Teaching Jack London
Available Curricula and Lesson Plans
Jack London offers a way to address a wide variety of topics beyond his literature. We found well-developed lessons and assignments in unexpected places throughout the web. You'll find the through the Digital History 1876-1916 tab.
During Summer NEH seminars, some teachers created and donated lesson plans as well. We add these on the Lesson Plan tab. We welcome contributions of your own Jack London lesson plans or projects.
Books for Teachers
Brandt, Kenneth, and Jeanne Campbell Reesman, eds.. Approaches to Teaching the Works of Jack London. New York: Modern Language Association of America, 2015.
Curricula for teaching world literature from middle school to graduate level.
Dyer, Daniel. The Call of the Wild: Annotated and Illustrated. University of Oklahoma, 1997.
Order this for your school library in hardback as well.Half the volume consists of maps, historical background, expansion of text material, glossary, etc., so that a reader can move from the literature into history, geography, myth, anthropology, and other topics as well.
Dyer, Daniel. The Call of the Wild for Teachers. University of Oklahoma, 1997.
A curriculum guide rich with plans, resources, and materials. Includes a keying to Dyer's edition of The Call of the Wild, but can be used with any edition.
Kanopy Free Films (available from many library websites)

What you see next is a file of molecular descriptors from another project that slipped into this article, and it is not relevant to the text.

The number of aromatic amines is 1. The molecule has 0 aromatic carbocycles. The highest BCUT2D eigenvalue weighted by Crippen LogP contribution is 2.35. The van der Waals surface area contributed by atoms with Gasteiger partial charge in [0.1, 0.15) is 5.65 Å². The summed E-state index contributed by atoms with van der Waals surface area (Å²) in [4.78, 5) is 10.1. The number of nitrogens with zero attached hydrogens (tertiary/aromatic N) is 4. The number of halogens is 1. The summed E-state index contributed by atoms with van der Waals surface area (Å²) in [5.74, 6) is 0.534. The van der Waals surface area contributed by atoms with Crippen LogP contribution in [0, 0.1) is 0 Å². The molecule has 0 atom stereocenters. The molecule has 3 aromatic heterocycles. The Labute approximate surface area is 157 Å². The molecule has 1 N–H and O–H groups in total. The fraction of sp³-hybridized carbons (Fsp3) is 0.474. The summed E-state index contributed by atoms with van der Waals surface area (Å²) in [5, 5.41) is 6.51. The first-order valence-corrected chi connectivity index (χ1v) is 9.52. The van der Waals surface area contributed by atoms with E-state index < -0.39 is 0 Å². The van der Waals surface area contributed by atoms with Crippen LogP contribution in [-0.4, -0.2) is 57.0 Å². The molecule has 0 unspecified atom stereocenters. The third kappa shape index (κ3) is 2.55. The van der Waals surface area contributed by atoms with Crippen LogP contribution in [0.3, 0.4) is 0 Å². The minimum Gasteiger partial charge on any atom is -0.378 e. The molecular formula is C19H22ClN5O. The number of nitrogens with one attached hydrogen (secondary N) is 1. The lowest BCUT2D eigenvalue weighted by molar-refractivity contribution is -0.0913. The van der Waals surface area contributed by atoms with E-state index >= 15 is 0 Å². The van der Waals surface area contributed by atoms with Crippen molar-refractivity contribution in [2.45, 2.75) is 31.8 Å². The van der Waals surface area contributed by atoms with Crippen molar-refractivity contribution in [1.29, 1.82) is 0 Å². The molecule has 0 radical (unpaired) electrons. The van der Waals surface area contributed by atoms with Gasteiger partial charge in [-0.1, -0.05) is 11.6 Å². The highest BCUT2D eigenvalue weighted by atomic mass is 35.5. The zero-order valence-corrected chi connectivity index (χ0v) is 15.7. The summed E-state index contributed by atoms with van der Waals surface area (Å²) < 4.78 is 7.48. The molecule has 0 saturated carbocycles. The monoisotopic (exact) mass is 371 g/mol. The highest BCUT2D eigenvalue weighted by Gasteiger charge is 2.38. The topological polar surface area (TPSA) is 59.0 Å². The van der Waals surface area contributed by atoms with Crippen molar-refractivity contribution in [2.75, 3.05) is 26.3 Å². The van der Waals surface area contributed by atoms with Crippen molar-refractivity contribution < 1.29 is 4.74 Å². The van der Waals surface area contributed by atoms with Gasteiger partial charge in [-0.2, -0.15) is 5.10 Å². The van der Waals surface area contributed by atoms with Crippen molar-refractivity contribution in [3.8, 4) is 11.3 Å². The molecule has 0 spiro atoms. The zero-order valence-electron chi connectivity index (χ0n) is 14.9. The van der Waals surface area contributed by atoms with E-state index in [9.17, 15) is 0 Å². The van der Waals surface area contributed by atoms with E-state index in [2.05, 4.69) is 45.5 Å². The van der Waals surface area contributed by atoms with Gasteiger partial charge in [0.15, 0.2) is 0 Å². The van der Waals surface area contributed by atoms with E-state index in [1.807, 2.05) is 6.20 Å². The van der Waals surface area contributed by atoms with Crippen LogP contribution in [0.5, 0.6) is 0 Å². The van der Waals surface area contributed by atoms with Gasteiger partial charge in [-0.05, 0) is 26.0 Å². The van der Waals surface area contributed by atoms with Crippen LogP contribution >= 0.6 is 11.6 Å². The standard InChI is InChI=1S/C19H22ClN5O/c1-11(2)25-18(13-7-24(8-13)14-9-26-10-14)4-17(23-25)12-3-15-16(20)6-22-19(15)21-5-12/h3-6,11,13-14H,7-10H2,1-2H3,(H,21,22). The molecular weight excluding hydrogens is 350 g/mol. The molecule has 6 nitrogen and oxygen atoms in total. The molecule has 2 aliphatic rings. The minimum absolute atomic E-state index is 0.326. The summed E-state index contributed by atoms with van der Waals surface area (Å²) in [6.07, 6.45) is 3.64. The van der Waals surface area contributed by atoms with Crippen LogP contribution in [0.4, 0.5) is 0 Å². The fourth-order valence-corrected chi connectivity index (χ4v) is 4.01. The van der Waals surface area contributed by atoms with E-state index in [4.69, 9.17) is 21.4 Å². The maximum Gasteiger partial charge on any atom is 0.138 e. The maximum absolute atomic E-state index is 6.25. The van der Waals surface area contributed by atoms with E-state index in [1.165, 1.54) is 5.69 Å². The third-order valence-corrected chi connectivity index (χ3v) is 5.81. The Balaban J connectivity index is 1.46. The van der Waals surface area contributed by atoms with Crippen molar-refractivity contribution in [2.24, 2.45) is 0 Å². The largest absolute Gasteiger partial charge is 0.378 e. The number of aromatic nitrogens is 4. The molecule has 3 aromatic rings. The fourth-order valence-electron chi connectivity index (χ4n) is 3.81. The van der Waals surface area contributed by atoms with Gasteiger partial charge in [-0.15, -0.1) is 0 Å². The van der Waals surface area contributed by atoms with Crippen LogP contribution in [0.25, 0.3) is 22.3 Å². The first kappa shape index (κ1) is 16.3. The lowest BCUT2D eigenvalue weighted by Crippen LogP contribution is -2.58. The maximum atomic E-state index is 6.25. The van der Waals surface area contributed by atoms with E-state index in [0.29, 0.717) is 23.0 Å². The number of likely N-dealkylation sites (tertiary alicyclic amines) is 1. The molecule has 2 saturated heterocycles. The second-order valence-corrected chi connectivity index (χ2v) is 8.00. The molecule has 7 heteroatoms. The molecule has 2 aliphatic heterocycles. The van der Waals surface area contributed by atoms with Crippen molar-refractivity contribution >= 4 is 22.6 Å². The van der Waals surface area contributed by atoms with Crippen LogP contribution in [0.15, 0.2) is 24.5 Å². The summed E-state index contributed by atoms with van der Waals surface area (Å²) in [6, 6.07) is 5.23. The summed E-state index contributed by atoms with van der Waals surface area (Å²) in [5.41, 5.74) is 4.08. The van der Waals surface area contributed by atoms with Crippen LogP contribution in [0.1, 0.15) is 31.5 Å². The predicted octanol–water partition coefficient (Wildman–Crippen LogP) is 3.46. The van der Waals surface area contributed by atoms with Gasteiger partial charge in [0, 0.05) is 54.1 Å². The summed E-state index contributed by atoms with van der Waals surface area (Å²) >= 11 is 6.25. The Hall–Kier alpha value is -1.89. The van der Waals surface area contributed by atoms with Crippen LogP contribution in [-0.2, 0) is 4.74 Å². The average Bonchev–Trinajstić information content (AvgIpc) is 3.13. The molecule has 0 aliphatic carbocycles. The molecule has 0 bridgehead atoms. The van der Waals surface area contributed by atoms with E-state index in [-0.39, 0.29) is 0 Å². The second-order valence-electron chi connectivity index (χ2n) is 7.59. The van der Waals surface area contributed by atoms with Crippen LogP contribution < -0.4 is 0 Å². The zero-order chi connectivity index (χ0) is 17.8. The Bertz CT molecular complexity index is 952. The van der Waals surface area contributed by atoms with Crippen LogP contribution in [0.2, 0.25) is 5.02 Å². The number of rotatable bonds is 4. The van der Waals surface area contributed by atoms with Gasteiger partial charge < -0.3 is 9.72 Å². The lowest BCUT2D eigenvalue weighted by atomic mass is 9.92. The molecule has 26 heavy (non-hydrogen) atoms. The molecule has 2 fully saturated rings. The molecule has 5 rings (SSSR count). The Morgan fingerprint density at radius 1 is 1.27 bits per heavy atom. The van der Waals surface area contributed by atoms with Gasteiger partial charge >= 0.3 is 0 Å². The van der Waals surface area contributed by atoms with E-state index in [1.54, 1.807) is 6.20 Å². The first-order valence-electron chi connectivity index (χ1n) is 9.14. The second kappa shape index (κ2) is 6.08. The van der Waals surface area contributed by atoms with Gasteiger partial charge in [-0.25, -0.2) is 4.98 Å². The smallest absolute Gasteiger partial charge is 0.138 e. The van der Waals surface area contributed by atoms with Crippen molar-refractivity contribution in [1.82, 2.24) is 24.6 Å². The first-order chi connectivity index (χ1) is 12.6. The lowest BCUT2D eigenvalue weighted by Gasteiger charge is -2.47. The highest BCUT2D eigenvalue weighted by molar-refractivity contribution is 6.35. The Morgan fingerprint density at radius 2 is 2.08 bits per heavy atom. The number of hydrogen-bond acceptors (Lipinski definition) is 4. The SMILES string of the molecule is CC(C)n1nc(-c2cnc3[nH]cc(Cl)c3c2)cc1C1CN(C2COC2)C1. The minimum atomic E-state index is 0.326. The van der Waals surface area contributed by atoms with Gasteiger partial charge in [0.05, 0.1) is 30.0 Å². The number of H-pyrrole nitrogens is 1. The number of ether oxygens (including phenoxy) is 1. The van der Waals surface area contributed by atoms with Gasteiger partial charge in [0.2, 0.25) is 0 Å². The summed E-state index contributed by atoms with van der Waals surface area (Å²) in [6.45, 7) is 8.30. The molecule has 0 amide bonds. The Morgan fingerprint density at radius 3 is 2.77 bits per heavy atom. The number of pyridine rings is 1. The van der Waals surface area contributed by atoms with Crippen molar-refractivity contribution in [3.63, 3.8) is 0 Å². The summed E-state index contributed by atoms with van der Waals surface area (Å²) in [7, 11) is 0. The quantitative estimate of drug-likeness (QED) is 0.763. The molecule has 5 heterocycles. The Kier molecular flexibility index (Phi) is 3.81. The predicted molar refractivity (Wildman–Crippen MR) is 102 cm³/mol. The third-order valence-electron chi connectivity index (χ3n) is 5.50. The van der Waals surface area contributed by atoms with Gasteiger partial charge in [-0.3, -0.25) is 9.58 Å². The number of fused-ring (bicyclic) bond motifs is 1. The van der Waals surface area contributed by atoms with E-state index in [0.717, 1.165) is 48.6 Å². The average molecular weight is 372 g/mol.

Jack London: A Life of Adventure: Two 12-minute segments. Part 1 is an inspiring account of how reading led London to become a writer. Part 2 discusses how his adventures formed the basis for his major books, including Call of the Wild and People of the Abyss.
Jack London and the African-American Community: A 28-minute interview with Mary Rudge, expert on African-American history in Oakland. Her work uncovered the secret childhood of London in the multi-racial neighborhood of his youth.
To Build a Fire: Narrated by Orson Welles, this 52 minute film attempts to match the realism of London's story.
From the beginning of this site, students have written to us for help. We politely redirect them to their instructor. Here are some thoughts we have based upon our experiences with students.who contact us.
Skim through this web site overall so you are familiar with what students can and cannot find. In order to avoid cut-and-paste papers, we offer primarily reference material. Still, some students may cut-and-paste from the on-line biographies, wikipedia, and book summaries. Be alert to these by checking out key web sources on Jack London.
Teach students about the importance of citing sources and footnotes so they understand academic honesty and plagiarism. It will save them a lot of trouble in later classes and college to review these practices.
Be sure your local libraries have the materials students need to do their assignments. We often hear from students at 9-12 level who are told to find literary articles on Jack London, but there is no nearby junior college or university that would have these. Much of the Jack London scholarship is in journals or books available only at large academic libraries.
Here's a source with other writing links and advice. The College Resource Center Writing Guide includes even more extensive links to types of style, plagiarism, and creating an essay.